Modification of the list of Class I.A installations subject to environmental permits

Annex I to the order of 22 April 1999 specifies the list of Class I.A installations subject to environmental permits. Several categories have been deleted, such as Category 223 – "artificial groundwater recharge device the daily volume of which exceeds 20,000 m³" and Category 233 – "open-air parking for motorised vehicles with more than 200 spaces". Other categories have been amended, in particular to broaden or clarify their scope, such as Category 222, which now specifies that, for a flow rate in excess of 20,000 m³ per day, it concerns not only groundwater extractions but also any artificial groundwater recharge device. These amendments also increase certain thresholds, in particular those of Category 224, which previously concerned only garages and covered areas where motorised vehicles are parked for more than 200 vehicles or trailers: the category now includes all covered and/or uncovered parking lots, located off the public road, for motorised vehicles (motorcycles, cars, vans, trucks, buses, etc.) or trailers with more than 400 spaces.

Amendments coming into force on 1 September 2019

The other amendments to the CoBAT and the OEP, which will come into force on 1 September 2019, include the following:

Examination of applications for town planning and environmental permits

The reform aims in particular to introduce the mixed permit, i.e. a single permit incorporating the urban planning permit and the environmental permit required for a mixed project. To this end, the order of 30 November 2017 establishes similar provisions in the CoBAT and the OEP to ensure consistency between the two procedures. These amendments include the introduction of strict deadlines for the examination of an application for a planning permit: the legislator decided to establish strict deadlines in a manner similar to the procedure applicable to environmental permits. If these deadlines are not respected, the authority has implicitly rejected the application. 

Integration of the environmental assessment into the permit-issuing period

A permit application for projects which require an environmental impact study to be drawn up (projects included in Annex B of the Brussels Urban Planning Code) can be submitted with a preparatory note concerning the environmental impact study. The environmental impact study must subsequently be drawn up within a period of six months (which may be prolonged in exceptional circumstances). It is no longer necessary for the general scope of the environmental impact study to be subject to a public inquiry. Once the steering committee has decided that the study is complete, the study is ended and the permit application follows its normal course, in which both the environmental impact study and the permit application are subject to the specific rules concerning publicity (public inquiry and consideration by the consultative committee) and the advice of the advisory bodies. The permit decision must be notified within 450 days after the notification of receipt of the permit application.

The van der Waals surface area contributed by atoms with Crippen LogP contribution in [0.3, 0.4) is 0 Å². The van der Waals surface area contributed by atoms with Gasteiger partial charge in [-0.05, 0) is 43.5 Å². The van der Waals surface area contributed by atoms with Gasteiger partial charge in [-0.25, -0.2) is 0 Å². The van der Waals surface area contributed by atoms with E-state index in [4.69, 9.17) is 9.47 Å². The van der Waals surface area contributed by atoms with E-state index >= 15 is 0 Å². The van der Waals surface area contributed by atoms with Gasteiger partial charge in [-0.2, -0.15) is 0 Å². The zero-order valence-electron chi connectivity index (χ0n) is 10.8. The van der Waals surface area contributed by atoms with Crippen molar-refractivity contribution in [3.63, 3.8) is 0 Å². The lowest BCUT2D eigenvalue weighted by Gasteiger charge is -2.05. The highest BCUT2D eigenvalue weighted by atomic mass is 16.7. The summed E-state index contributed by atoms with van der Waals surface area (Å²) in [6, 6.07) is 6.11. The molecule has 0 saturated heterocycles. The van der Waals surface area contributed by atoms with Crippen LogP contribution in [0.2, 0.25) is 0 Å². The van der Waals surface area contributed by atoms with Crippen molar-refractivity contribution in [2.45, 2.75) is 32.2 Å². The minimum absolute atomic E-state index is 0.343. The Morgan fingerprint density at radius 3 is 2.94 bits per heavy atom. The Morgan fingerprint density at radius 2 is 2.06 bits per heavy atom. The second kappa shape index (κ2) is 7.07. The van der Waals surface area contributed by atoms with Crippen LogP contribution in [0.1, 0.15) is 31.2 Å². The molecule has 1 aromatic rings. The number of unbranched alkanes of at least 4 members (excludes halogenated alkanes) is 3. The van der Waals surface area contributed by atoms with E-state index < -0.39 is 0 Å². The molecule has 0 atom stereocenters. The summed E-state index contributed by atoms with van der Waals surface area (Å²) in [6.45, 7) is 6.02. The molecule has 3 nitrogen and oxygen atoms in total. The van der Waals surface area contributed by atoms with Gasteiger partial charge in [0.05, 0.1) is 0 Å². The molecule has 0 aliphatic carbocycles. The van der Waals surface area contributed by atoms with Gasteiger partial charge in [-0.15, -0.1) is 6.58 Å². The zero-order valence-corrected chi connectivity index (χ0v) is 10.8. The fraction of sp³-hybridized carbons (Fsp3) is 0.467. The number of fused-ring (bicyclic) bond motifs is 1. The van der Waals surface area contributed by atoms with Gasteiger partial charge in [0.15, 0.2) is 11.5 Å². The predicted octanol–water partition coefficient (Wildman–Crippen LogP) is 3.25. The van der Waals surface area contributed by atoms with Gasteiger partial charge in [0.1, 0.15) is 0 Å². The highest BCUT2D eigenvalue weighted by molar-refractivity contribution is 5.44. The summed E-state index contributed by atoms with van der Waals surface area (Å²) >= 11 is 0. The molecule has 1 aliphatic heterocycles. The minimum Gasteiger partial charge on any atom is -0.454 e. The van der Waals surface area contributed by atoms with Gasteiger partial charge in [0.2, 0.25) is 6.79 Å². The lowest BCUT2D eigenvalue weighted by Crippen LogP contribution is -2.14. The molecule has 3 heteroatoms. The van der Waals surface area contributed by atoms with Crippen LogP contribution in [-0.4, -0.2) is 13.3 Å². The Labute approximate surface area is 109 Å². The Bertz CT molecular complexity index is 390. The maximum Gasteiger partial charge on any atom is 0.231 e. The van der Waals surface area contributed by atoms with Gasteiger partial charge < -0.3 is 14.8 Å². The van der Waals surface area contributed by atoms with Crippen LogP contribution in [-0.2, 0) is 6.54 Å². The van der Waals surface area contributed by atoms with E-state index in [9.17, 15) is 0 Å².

Architectural heritage

The reform institutionalises a new actor, the "officer in charge of heritage". He/she will be responsible for issuing an urban planning permit in cases where the project relates to all or part of a property which is, even partially, registered on the safeguarding list or as a listed building or is in the process of being registered or listed, whether or not the works affect the parts of this property which are registered or listed or which are the subject of a procedure for registration or listing.

Urban planning offences

Among other measures, the legislator has created an accelerated regularisation permit procedure to regularise irregular situations created before 1 January 2000 in accordance with the legislation at the time or with current legislation. In order to benefit from this accelerated procedure, it is required that the work was not subject to an impact assessment then or now and that there is a favourable prior opinion from the Fire Brigade and Emergency Medical Service.